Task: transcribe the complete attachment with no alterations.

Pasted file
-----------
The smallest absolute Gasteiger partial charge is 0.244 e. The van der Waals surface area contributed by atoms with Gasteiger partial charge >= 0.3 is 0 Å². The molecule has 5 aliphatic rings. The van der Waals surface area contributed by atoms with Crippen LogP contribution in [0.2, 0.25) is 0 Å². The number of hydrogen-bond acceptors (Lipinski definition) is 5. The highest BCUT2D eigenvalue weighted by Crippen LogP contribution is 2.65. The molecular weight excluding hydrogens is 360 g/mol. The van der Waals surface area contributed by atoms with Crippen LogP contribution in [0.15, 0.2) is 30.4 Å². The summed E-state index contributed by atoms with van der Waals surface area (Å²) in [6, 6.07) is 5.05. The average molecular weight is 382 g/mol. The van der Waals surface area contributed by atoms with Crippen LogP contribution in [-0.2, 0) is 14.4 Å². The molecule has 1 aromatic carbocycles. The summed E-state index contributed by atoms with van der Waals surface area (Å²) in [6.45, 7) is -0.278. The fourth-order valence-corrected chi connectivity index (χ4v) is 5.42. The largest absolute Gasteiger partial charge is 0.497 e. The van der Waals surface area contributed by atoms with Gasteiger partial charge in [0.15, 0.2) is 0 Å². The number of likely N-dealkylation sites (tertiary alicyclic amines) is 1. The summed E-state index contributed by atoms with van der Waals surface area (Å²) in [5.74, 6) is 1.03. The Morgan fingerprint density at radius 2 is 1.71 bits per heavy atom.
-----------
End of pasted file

The smallest absolute Gasteiger partial charge is 0.244 e. The van der Waals surface area contributed by atoms with Gasteiger partial charge >= 0.3 is 0 Å². The molecule has 5 aliphatic rings. The van der Waals surface area contributed by atoms with Crippen LogP contribution in [0.2, 0.25) is 0 Å². The number of hydrogen-bond acceptors (Lipinski definition) is 5. The highest BCUT2D eigenvalue weighted by Crippen LogP contribution is 2.65. The molecular weight excluding hydrogens is 360 g/mol. The van der Waals surface area contributed by atoms with Crippen LogP contribution in [0.15, 0.2) is 30.4 Å². The summed E-state index contributed by atoms with van der Waals surface area (Å²) in [6, 6.07) is 5.05. The average molecular weight is 382 g/mol. The van der Waals surface area contributed by atoms with Crippen LogP contribution in [-0.2, 0) is 14.4 Å². The molecule has 1 aromatic carbocycles. The summed E-state index contributed by atoms with van der Waals surface area (Å²) in [6.45, 7) is -0.278. The fourth-order valence-corrected chi connectivity index (χ4v) is 5.42. The largest absolute Gasteiger partial charge is 0.497 e. The van der Waals surface area contributed by atoms with Gasteiger partial charge in [0.15, 0.2) is 0 Å². The number of likely N-dealkylation sites (tertiary alicyclic amines) is 1. The summed E-state index contributed by atoms with van der Waals surface area (Å²) in [5.74, 6) is 1.03. The Morgan fingerprint density at radius 2 is 1.71 bits per heavy atom.